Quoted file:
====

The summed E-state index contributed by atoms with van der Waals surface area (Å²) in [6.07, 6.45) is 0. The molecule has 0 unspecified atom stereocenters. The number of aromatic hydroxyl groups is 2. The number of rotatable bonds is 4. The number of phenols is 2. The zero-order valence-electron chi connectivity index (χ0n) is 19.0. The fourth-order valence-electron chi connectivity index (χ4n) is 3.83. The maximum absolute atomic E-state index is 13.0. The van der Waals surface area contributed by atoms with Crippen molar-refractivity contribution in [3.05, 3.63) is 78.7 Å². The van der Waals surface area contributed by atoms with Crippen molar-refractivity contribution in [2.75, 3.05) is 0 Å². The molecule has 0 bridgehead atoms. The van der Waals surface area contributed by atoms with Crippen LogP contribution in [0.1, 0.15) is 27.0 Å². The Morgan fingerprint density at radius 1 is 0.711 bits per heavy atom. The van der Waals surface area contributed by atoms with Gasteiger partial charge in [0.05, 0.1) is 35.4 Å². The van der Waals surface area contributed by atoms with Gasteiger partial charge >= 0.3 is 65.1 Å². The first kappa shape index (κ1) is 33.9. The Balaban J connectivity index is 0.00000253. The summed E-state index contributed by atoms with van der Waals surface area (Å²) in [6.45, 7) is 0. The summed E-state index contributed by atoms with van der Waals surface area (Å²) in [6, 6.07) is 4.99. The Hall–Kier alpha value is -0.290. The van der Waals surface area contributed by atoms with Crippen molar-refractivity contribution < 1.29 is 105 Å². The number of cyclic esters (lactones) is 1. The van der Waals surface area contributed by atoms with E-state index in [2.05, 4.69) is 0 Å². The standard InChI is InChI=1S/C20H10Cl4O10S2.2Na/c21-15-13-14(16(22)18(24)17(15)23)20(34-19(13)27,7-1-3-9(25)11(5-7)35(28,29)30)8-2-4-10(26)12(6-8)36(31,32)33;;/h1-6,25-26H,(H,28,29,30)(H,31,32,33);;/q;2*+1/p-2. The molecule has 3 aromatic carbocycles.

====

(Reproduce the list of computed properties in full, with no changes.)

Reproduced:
The summed E-state index contributed by atoms with van der Waals surface area (Å²) in [6.07, 6.45) is 0. The molecule has 0 unspecified atom stereocenters. The number of aromatic hydroxyl groups is 2. The number of rotatable bonds is 4. The number of phenols is 2. The zero-order valence-electron chi connectivity index (χ0n) is 19.0. The fourth-order valence-electron chi connectivity index (χ4n) is 3.83. The maximum absolute atomic E-state index is 13.0. The van der Waals surface area contributed by atoms with Crippen molar-refractivity contribution in [3.05, 3.63) is 78.7 Å². The van der Waals surface area contributed by atoms with Crippen molar-refractivity contribution in [2.75, 3.05) is 0 Å². The molecule has 0 bridgehead atoms. The van der Waals surface area contributed by atoms with Crippen LogP contribution in [0.1, 0.15) is 27.0 Å². The Morgan fingerprint density at radius 1 is 0.711 bits per heavy atom. The van der Waals surface area contributed by atoms with Gasteiger partial charge in [0.05, 0.1) is 35.4 Å². The van der Waals surface area contributed by atoms with Gasteiger partial charge >= 0.3 is 65.1 Å². The first kappa shape index (κ1) is 33.9. The Balaban J connectivity index is 0.00000253. The summed E-state index contributed by atoms with van der Waals surface area (Å²) in [6.45, 7) is 0. The summed E-state index contributed by atoms with van der Waals surface area (Å²) in [6, 6.07) is 4.99. The Hall–Kier alpha value is -0.290. The van der Waals surface area contributed by atoms with Crippen molar-refractivity contribution < 1.29 is 105 Å². The number of cyclic esters (lactones) is 1. The van der Waals surface area contributed by atoms with E-state index in [2.05, 4.69) is 0 Å². The standard InChI is InChI=1S/C20H10Cl4O10S2.2Na/c21-15-13-14(16(22)18(24)17(15)23)20(34-19(13)27,7-1-3-9(25)11(5-7)35(28,29)30)8-2-4-10(26)12(6-8)36(31,32)33;;/h1-6,25-26H,(H,28,29,30)(H,31,32,33);;/q;2*+1/p-2. The molecule has 3 aromatic carbocycles.